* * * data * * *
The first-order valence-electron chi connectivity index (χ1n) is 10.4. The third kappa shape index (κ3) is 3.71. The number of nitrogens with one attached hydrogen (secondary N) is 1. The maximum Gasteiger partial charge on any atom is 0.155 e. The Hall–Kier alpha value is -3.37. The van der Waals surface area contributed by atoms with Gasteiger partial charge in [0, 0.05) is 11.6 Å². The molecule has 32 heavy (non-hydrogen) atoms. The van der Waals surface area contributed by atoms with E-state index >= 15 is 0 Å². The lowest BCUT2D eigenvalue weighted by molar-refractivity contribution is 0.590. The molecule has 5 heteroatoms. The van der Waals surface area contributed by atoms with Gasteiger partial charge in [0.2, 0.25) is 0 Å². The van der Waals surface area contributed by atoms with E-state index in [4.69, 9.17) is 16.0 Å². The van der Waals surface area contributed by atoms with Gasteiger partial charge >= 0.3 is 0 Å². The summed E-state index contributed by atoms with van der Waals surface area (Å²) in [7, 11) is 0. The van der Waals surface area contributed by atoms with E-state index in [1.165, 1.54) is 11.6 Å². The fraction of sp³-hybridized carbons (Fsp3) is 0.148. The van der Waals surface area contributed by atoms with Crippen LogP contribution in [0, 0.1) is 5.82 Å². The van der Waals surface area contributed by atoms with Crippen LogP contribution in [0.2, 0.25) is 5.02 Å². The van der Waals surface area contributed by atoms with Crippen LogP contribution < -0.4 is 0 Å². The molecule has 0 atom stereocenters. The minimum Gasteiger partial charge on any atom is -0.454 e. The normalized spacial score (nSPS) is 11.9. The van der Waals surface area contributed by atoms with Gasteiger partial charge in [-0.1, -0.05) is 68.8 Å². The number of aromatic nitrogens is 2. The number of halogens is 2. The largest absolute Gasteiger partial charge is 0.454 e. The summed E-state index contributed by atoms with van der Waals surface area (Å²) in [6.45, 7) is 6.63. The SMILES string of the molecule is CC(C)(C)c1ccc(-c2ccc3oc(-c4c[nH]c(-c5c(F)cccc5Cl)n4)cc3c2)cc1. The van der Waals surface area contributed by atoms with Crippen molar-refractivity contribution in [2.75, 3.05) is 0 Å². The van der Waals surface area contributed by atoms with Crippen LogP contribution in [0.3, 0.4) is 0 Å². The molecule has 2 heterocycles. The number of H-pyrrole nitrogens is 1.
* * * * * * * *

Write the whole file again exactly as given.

The first-order valence-electron chi connectivity index (χ1n) is 10.4. The third kappa shape index (κ3) is 3.71. The number of nitrogens with one attached hydrogen (secondary N) is 1. The maximum Gasteiger partial charge on any atom is 0.155 e. The Hall–Kier alpha value is -3.37. The van der Waals surface area contributed by atoms with Gasteiger partial charge in [0, 0.05) is 11.6 Å². The molecule has 32 heavy (non-hydrogen) atoms. The van der Waals surface area contributed by atoms with E-state index >= 15 is 0 Å². The lowest BCUT2D eigenvalue weighted by molar-refractivity contribution is 0.590. The molecule has 5 heteroatoms. The van der Waals surface area contributed by atoms with Gasteiger partial charge in [0.2, 0.25) is 0 Å². The van der Waals surface area contributed by atoms with E-state index in [4.69, 9.17) is 16.0 Å². The van der Waals surface area contributed by atoms with Gasteiger partial charge >= 0.3 is 0 Å². The summed E-state index contributed by atoms with van der Waals surface area (Å²) in [7, 11) is 0. The van der Waals surface area contributed by atoms with E-state index in [1.165, 1.54) is 11.6 Å². The fraction of sp³-hybridized carbons (Fsp3) is 0.148. The van der Waals surface area contributed by atoms with Crippen LogP contribution in [0, 0.1) is 5.82 Å². The van der Waals surface area contributed by atoms with Crippen LogP contribution in [0.2, 0.25) is 5.02 Å². The van der Waals surface area contributed by atoms with Crippen LogP contribution < -0.4 is 0 Å². The molecule has 0 atom stereocenters. The minimum Gasteiger partial charge on any atom is -0.454 e. The normalized spacial score (nSPS) is 11.9. The van der Waals surface area contributed by atoms with Gasteiger partial charge in [-0.1, -0.05) is 68.8 Å². The number of aromatic nitrogens is 2. The number of halogens is 2. The largest absolute Gasteiger partial charge is 0.454 e. The summed E-state index contributed by atoms with van der Waals surface area (Å²) in [6.45, 7) is 6.63. The SMILES string of the molecule is CC(C)(C)c1ccc(-c2ccc3oc(-c4c[nH]c(-c5c(F)cccc5Cl)n4)cc3c2)cc1. The van der Waals surface area contributed by atoms with Crippen molar-refractivity contribution in [2.75, 3.05) is 0 Å². The van der Waals surface area contributed by atoms with Crippen LogP contribution in [0.3, 0.4) is 0 Å². The molecule has 2 heterocycles. The number of H-pyrrole nitrogens is 1.